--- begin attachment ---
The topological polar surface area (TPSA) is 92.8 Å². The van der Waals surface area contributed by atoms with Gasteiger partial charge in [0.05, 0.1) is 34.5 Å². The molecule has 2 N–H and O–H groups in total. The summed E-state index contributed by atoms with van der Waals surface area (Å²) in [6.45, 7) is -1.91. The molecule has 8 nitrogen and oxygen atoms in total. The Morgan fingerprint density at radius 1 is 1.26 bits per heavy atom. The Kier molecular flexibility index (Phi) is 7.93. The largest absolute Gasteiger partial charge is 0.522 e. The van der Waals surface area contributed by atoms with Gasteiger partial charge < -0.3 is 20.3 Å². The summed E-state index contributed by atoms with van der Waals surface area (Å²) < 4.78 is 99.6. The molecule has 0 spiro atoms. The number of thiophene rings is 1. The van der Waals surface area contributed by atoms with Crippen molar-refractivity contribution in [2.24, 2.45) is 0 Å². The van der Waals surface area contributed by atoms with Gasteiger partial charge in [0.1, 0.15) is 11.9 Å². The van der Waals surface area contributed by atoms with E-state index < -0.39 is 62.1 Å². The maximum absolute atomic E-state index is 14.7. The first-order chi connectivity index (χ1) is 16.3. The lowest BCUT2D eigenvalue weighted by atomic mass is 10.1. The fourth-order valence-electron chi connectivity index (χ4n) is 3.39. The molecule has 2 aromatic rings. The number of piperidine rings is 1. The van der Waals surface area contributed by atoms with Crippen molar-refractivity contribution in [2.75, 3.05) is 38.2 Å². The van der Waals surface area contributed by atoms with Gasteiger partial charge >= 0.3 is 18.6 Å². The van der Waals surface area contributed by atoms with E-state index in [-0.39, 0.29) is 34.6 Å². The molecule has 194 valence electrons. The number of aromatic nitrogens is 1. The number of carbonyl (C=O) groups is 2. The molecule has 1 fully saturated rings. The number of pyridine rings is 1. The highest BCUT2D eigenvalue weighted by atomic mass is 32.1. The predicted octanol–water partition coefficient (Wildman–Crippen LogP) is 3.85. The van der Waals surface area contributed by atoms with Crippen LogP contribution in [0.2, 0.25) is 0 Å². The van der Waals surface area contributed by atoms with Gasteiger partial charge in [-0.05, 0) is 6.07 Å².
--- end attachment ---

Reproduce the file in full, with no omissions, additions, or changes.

The topological polar surface area (TPSA) is 92.8 Å². The van der Waals surface area contributed by atoms with Gasteiger partial charge in [0.05, 0.1) is 34.5 Å². The molecule has 2 N–H and O–H groups in total. The summed E-state index contributed by atoms with van der Waals surface area (Å²) in [6.45, 7) is -1.91. The molecule has 8 nitrogen and oxygen atoms in total. The Morgan fingerprint density at radius 1 is 1.26 bits per heavy atom. The Kier molecular flexibility index (Phi) is 7.93. The largest absolute Gasteiger partial charge is 0.522 e. The van der Waals surface area contributed by atoms with Gasteiger partial charge < -0.3 is 20.3 Å². The summed E-state index contributed by atoms with van der Waals surface area (Å²) < 4.78 is 99.6. The molecule has 0 spiro atoms. The number of thiophene rings is 1. The van der Waals surface area contributed by atoms with Crippen molar-refractivity contribution in [2.24, 2.45) is 0 Å². The van der Waals surface area contributed by atoms with Gasteiger partial charge in [0.1, 0.15) is 11.9 Å². The van der Waals surface area contributed by atoms with E-state index < -0.39 is 62.1 Å². The maximum absolute atomic E-state index is 14.7. The first-order chi connectivity index (χ1) is 16.3. The lowest BCUT2D eigenvalue weighted by atomic mass is 10.1. The fourth-order valence-electron chi connectivity index (χ4n) is 3.39. The molecule has 2 aromatic rings. The number of piperidine rings is 1. The van der Waals surface area contributed by atoms with Crippen molar-refractivity contribution in [2.75, 3.05) is 38.2 Å². The van der Waals surface area contributed by atoms with Gasteiger partial charge >= 0.3 is 18.6 Å². The van der Waals surface area contributed by atoms with E-state index in [-0.39, 0.29) is 34.6 Å². The molecule has 194 valence electrons. The number of aromatic nitrogens is 1. The number of carbonyl (C=O) groups is 2. The molecule has 1 fully saturated rings. The number of pyridine rings is 1. The highest BCUT2D eigenvalue weighted by atomic mass is 32.1. The predicted octanol–water partition coefficient (Wildman–Crippen LogP) is 3.85. The van der Waals surface area contributed by atoms with Crippen LogP contribution in [0.2, 0.25) is 0 Å². The van der Waals surface area contributed by atoms with Gasteiger partial charge in [-0.05, 0) is 6.07 Å².